On the morning of March 28th, Lilburne, Overton, Prince and Walwyn were arrested by the Council of State. All four challenged the legality of their arrest, but were imprisoned within the Tower of London to await trial. The Leveller party swung into frenzied action again. A petition calling for the release of Lilburne and his associates, and signed by some eighty thousand people was presented on April 2nd, followed by another on April 18th and by A Petition of Well-affected Women on April 23rd. The imprisoned Leveller leadership also kept up their political activity, producing A Manifestation, published on April 14th and then the third draft of An Agreement of the Free People of England on May 1st. The first addressed a number of the allegations concerning the Levellers, attacking claims that the movement was advocating no government and intent on taking away property: on the contrary, the party sought to secure property and was hostile to a state of "popular confusion" or anarchy. An Agreement of the People was "tendered as a peace-offering to this distressed nation", and again outlined a constitutional blueprint for a limited government consisting of four hundred representatives, none of whom could be a government paid officer and official, elected for one year on the basis of an increased franchise. Parliament would have the right to deal with foreign states and to appoint general officers and allocate the raising of military forces under locally elected officers from localities. The manifesto also advocated religious toleration and freedom of conscience, an end to conscription, equality before the law, free trade, the end of customs and excise duty, a flat rate level of tax, an ending of tithes, capital punishment for murder, treason and other "heinous" crimes, a review of the scale of punishment, trial by jury, all legal proceedings to be conducted in English and completed within six months, and the election of all other public officers for one year terms.
The Levellers saw a direct relationship between the political and legal process, magistrates in the seventeenth century, fulfilling as they did many political as well as legal roles; the legal process was perceived as almost totally corrupt. Sample tracts declare, for example, that lawyers are the
And decry that
The Levellers clearly sought to make law and the legal process accessible to the common man, a very difficult objective: aspects of the archaic British legal system, including its closed shop nature, flourish to this day. Leveller thought envisaged the abolition of the London courts, and the transfer of legal powers from London to monthly courts within every Hundred, courts made up of a twelve-man jury chosen within the locality - a return to pre-Norman procedures. The Leveller party rejected much of what they saw as a Norman legacy, particularly in law. Sir Edward Coke’s Institutes, a then contemporary text on English common law, was held in high regard by the revolutionaries. The Levellers’ identification with common law predated the case for evolutionary common law as opposed to statutory law, later expounded by Friedrich Hayek.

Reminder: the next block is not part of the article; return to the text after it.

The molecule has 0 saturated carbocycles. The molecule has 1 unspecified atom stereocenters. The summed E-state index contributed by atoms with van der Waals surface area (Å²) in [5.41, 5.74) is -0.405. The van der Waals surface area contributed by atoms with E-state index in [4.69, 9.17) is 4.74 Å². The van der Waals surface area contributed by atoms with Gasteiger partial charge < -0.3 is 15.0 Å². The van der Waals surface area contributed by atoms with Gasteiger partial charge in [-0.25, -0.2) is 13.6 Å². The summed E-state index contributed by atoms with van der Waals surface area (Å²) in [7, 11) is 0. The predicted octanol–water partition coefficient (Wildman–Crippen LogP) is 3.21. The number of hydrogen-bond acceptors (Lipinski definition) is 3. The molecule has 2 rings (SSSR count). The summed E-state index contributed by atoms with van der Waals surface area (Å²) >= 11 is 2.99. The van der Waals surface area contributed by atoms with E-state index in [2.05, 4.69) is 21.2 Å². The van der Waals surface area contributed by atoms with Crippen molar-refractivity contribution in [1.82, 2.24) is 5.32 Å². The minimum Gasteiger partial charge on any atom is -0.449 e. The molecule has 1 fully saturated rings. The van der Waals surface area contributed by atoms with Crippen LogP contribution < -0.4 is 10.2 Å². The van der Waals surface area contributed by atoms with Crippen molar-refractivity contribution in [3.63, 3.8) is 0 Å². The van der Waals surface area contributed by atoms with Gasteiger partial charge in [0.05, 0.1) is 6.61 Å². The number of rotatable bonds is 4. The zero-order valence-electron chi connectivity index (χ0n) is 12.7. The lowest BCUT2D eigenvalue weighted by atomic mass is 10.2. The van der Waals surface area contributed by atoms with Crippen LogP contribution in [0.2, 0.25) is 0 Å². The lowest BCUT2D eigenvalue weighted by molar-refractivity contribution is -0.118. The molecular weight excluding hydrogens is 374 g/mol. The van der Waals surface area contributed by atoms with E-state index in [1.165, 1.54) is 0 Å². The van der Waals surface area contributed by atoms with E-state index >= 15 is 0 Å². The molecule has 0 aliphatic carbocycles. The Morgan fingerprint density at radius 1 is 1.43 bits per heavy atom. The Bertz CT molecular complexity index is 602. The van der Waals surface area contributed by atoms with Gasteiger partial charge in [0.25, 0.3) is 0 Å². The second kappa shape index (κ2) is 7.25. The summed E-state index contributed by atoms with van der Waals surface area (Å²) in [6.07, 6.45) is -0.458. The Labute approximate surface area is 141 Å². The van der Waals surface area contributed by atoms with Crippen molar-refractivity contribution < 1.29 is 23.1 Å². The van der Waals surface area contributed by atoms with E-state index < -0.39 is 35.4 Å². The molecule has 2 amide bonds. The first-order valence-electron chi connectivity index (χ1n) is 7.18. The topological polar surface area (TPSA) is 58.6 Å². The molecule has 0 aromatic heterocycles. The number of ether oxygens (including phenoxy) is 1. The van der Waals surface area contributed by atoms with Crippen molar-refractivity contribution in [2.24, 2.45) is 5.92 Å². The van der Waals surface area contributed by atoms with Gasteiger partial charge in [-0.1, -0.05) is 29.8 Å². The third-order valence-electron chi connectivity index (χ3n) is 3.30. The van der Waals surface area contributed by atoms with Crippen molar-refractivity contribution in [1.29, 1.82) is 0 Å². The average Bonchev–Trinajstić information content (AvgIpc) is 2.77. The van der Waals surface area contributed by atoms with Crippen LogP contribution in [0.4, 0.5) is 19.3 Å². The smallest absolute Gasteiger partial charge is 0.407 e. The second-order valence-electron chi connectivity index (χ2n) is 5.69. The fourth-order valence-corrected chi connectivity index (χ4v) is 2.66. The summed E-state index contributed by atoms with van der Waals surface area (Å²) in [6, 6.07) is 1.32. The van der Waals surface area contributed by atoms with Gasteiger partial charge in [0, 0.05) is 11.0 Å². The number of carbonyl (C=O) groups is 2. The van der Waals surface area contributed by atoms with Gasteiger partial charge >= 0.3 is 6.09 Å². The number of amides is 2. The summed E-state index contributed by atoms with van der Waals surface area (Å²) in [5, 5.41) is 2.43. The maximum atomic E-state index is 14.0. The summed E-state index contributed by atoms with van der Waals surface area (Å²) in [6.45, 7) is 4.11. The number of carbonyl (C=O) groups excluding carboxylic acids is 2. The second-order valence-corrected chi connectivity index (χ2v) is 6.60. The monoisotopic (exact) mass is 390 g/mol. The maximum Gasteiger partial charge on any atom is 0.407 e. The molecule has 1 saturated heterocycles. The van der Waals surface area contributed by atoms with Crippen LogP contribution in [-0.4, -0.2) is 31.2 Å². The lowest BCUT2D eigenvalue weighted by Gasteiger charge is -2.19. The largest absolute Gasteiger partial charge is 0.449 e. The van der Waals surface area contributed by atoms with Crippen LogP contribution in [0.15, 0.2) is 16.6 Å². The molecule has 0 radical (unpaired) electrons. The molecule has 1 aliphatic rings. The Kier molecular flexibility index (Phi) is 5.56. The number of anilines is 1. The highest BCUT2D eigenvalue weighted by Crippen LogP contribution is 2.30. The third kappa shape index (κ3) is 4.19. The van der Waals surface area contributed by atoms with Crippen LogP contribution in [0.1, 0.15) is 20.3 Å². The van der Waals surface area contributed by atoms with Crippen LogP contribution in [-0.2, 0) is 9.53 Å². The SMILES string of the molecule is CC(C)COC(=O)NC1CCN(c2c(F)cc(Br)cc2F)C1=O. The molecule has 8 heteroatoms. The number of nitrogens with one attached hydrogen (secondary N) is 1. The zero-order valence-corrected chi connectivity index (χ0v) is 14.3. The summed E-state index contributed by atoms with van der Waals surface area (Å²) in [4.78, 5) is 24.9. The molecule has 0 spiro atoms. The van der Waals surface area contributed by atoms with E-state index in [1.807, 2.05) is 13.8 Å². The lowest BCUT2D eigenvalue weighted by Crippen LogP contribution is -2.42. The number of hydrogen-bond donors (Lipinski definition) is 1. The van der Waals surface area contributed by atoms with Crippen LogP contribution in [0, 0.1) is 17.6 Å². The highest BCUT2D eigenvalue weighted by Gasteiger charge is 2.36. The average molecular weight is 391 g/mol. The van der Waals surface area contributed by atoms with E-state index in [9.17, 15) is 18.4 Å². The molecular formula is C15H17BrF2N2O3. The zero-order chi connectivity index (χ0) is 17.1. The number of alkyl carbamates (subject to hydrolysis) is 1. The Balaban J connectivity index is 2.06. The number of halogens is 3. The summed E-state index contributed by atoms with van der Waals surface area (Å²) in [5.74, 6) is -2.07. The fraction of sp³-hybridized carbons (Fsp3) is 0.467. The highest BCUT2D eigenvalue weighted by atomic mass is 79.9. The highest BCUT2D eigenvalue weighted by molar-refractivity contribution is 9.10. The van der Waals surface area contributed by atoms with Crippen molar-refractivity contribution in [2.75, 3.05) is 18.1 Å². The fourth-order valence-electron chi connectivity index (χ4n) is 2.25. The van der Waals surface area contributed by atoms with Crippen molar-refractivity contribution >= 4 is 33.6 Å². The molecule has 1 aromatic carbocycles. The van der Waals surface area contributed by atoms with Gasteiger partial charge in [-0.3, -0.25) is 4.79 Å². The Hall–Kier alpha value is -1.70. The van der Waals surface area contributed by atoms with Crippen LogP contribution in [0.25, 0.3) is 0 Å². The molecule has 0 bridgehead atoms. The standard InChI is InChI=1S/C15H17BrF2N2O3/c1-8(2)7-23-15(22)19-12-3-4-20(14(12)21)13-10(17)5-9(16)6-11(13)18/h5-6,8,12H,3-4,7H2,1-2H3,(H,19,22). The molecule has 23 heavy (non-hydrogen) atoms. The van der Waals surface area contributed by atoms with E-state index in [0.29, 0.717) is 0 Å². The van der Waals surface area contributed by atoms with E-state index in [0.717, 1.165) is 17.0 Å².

The Levellers identified a common thread in the monopolies in commerce, law and religion. They also criticised the cost of government, particularly the salaries paid to government officials:
The Council of State’s first few months of existence were marked with political disquiet from military as well as civilian quarters. In addition to events surrounding the publication of The Hunting of the Foxes, there were several major disturbances within military units. Unrest centred around impending service in Ireland. Three hundred infantrymen in Hewson’s regiment, having resolved not to serve in Ireland until the Levellers programme had been realised, were cashiered without pay arrears. Elements of another unit, Whalley’s regiment, quartered in Bishopsgate, refused orders to leave the City of London. Fifteen soldiers were courtmartialled, of which six were sentenced to death. All were pardoned except for Robert Lockyer, a former agitator and political leader within his regiment. He was executed by firing squad in front of St Paul’s Cathedral on April 27th 1649. Lockyer’s funeral was the occasion for another massive Leveller-led demonstration, with thousands of mourners wearing sea-green ribbons. A major disturbance initially involving the mutiny of Scroop’s cavalry regiment at Salisbury gathered momentum: some twelve hundred mutineers began to march westwards to join up with other regiments pledged to their cause. They were surprised at Burford on the evening of May 14th by Parliamentary forces under the command of Cromwell and Fairfax. Resistance was brief, and the mutineers either surrendered or fled without much bloodshed. The mutiny ended with the execution of one junior officer, Cornet Thompson, and two corporals near Burford church the following day. Parliamentary forces also crushed a similar Leveller-inspired uprising in Oxfordshire. Led by William Thompson, a former soldier, friend and protege of Lilburne, and brother of Cornet Thompson, a grouping of soldiers and militiamen united under a Leveller-orientated political statement, England’s Standard Advanced. The rebels were militarily routed with Thompson dying on May 17th in a desperate action near Wellingborough. With the ending of these military attempts to focus a political settlement based on An Agreement of the People, so ended the possibility of a Leveller-led political solution within the English Revolution.